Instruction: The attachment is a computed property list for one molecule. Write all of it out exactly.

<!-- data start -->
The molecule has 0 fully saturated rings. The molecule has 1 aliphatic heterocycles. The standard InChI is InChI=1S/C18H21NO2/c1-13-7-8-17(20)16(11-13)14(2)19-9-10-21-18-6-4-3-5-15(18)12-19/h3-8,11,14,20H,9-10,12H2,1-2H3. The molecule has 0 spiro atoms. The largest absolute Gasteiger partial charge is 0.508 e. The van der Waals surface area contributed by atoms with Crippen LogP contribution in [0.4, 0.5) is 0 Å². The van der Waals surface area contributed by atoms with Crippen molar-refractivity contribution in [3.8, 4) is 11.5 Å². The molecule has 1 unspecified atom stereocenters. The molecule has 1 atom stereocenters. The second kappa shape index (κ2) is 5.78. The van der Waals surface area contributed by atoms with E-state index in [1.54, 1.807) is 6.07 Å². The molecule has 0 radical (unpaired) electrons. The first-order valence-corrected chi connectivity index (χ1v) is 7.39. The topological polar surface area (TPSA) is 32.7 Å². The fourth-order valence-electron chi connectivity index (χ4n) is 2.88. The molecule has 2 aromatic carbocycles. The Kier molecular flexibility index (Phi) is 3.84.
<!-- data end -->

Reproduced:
The molecule has 0 fully saturated rings. The molecule has 1 aliphatic heterocycles. The standard InChI is InChI=1S/C18H21NO2/c1-13-7-8-17(20)16(11-13)14(2)19-9-10-21-18-6-4-3-5-15(18)12-19/h3-8,11,14,20H,9-10,12H2,1-2H3. The molecule has 0 spiro atoms. The largest absolute Gasteiger partial charge is 0.508 e. The van der Waals surface area contributed by atoms with Crippen LogP contribution in [0.4, 0.5) is 0 Å². The van der Waals surface area contributed by atoms with Crippen molar-refractivity contribution in [3.8, 4) is 11.5 Å². The molecule has 1 unspecified atom stereocenters. The molecule has 1 atom stereocenters. The second kappa shape index (κ2) is 5.78. The van der Waals surface area contributed by atoms with E-state index in [1.54, 1.807) is 6.07 Å². The molecule has 0 radical (unpaired) electrons. The first-order valence-corrected chi connectivity index (χ1v) is 7.39. The topological polar surface area (TPSA) is 32.7 Å². The fourth-order valence-electron chi connectivity index (χ4n) is 2.88. The molecule has 2 aromatic carbocycles. The Kier molecular flexibility index (Phi) is 3.84.